Seasonally adjusted initial jobless claims rose 4.9% to 361,000 for the week ending Dec. 15, according to a Department of Labor report released today. After last week's 7.8% drop and a full month of declines following a revised 25% spike attributed to Hurricane Sandy, the newest numbers showing a week-to-week increase of 17,000 initial claims perhaps signal an unwelcome speed bump in the labor market's recovery.
Source: Author, data from Department of Labor.
In more positive news, the four-week moving average dipped 3.6% to 367,750 initial jobless claims. Both this week's number and the four-week moving average fell solidly below 400,000, a cut-off point that economists consider a sign of an improving labor market.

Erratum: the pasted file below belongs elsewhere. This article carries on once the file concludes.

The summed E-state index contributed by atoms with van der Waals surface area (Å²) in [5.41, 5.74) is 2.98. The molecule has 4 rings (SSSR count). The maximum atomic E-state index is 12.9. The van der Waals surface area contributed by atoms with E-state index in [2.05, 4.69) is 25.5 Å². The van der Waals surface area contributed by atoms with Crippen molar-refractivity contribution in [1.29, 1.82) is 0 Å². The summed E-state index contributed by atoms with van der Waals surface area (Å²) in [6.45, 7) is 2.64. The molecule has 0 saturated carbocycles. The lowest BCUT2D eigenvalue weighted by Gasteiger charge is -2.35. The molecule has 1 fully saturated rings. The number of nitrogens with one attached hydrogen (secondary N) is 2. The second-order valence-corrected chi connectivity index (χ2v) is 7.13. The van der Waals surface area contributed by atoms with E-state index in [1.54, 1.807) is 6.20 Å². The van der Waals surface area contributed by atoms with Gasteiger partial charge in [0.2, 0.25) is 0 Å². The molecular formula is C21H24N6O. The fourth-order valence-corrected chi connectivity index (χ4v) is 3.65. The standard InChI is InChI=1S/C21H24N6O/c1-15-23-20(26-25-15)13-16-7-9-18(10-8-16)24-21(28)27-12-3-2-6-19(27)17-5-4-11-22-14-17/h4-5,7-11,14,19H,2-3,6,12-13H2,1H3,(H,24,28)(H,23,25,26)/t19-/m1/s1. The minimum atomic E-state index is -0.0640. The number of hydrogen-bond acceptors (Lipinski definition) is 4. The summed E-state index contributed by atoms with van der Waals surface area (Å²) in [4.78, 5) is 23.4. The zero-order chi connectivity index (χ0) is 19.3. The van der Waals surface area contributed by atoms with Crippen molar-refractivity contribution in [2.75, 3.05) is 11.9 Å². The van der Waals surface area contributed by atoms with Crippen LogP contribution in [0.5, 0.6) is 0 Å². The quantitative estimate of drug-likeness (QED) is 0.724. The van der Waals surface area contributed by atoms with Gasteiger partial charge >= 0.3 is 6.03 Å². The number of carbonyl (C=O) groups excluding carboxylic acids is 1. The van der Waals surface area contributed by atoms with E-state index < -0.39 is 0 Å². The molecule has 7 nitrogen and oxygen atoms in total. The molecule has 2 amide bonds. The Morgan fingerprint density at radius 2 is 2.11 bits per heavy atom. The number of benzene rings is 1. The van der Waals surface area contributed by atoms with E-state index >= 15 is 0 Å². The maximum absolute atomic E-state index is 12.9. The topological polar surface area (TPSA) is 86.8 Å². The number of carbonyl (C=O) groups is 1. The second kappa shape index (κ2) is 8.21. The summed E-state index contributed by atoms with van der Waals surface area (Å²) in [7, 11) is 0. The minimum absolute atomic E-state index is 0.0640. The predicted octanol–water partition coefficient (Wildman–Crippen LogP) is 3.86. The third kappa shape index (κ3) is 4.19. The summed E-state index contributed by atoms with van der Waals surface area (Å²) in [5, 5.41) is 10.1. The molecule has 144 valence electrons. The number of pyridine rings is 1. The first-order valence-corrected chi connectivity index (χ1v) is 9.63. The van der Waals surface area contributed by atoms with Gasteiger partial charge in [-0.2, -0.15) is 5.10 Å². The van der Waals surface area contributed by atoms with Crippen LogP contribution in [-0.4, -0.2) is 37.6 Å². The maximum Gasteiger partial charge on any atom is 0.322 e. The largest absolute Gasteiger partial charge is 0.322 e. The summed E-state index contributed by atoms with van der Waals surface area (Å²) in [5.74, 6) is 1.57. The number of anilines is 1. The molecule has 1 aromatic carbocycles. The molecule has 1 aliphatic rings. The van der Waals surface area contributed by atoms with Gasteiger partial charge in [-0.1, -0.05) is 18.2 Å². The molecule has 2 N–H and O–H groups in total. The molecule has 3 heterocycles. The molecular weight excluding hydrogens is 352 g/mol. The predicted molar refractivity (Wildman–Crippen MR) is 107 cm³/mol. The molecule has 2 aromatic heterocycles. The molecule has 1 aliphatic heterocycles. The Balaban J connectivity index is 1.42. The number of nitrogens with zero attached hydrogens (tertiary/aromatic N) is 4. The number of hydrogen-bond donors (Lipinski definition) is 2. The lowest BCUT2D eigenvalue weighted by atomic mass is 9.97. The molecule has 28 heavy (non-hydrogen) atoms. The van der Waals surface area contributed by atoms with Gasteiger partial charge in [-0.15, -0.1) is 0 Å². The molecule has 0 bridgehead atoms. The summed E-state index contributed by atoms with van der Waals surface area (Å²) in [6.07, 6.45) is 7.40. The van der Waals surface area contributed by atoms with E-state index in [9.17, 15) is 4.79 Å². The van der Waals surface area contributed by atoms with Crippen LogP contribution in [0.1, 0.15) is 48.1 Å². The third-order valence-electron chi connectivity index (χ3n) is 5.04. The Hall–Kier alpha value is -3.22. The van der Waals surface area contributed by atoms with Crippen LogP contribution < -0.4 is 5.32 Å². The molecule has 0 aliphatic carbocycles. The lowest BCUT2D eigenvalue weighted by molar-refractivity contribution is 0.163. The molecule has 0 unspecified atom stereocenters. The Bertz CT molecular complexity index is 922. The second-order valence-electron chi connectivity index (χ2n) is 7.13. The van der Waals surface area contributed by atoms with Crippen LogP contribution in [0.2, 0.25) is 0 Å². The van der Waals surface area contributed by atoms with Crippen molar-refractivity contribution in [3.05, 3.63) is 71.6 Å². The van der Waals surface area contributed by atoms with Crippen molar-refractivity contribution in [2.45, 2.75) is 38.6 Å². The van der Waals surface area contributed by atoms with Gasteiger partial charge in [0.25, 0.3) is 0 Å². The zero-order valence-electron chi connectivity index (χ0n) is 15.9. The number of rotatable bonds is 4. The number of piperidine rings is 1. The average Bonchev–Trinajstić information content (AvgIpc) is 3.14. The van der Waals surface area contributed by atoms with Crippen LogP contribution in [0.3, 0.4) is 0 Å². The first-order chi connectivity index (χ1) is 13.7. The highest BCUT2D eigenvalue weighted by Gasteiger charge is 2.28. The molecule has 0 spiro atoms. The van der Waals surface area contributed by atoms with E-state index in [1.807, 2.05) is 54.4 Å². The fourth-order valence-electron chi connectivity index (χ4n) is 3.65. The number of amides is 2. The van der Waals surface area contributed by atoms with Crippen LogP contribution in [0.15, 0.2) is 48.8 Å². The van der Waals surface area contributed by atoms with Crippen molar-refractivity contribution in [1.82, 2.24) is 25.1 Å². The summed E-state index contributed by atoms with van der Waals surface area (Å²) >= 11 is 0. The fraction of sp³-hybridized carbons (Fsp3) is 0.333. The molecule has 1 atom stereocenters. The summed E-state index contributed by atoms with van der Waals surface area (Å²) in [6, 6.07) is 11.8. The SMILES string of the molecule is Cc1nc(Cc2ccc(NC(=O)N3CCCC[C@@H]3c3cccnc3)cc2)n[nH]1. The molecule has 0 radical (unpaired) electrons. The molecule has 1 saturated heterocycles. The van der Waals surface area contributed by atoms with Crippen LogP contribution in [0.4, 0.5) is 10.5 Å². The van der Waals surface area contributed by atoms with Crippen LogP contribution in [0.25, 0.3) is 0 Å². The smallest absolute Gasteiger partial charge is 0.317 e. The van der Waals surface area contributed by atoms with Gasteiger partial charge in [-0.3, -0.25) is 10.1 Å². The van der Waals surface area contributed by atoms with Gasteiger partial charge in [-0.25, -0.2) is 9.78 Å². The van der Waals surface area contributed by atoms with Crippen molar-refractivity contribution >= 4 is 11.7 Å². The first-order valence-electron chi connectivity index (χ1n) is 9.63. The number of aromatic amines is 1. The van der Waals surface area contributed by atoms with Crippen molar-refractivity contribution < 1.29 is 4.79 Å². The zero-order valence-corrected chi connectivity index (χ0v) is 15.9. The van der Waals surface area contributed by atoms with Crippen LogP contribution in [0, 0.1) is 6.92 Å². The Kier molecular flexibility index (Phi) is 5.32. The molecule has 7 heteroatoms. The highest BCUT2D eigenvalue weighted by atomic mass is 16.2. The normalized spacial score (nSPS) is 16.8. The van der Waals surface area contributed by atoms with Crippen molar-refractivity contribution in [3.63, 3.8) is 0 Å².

On a state-by-state basis, California's initial claims jumped 5,950 for the week ended Dec. 8 (most recent available data), due mostly to layoffs in the service and manufacturing sectors. New York and Pennsylvania each recorded more than 11,000 fewer initial claims, citing fewer layoffs in the transportation, construction, and food service industries, among others.
The advance seasonally adjusted insured unemployment rate continues to hover at 2.5% for the week ending Dec. 8 (most recent data available), relatively unchanged since October.
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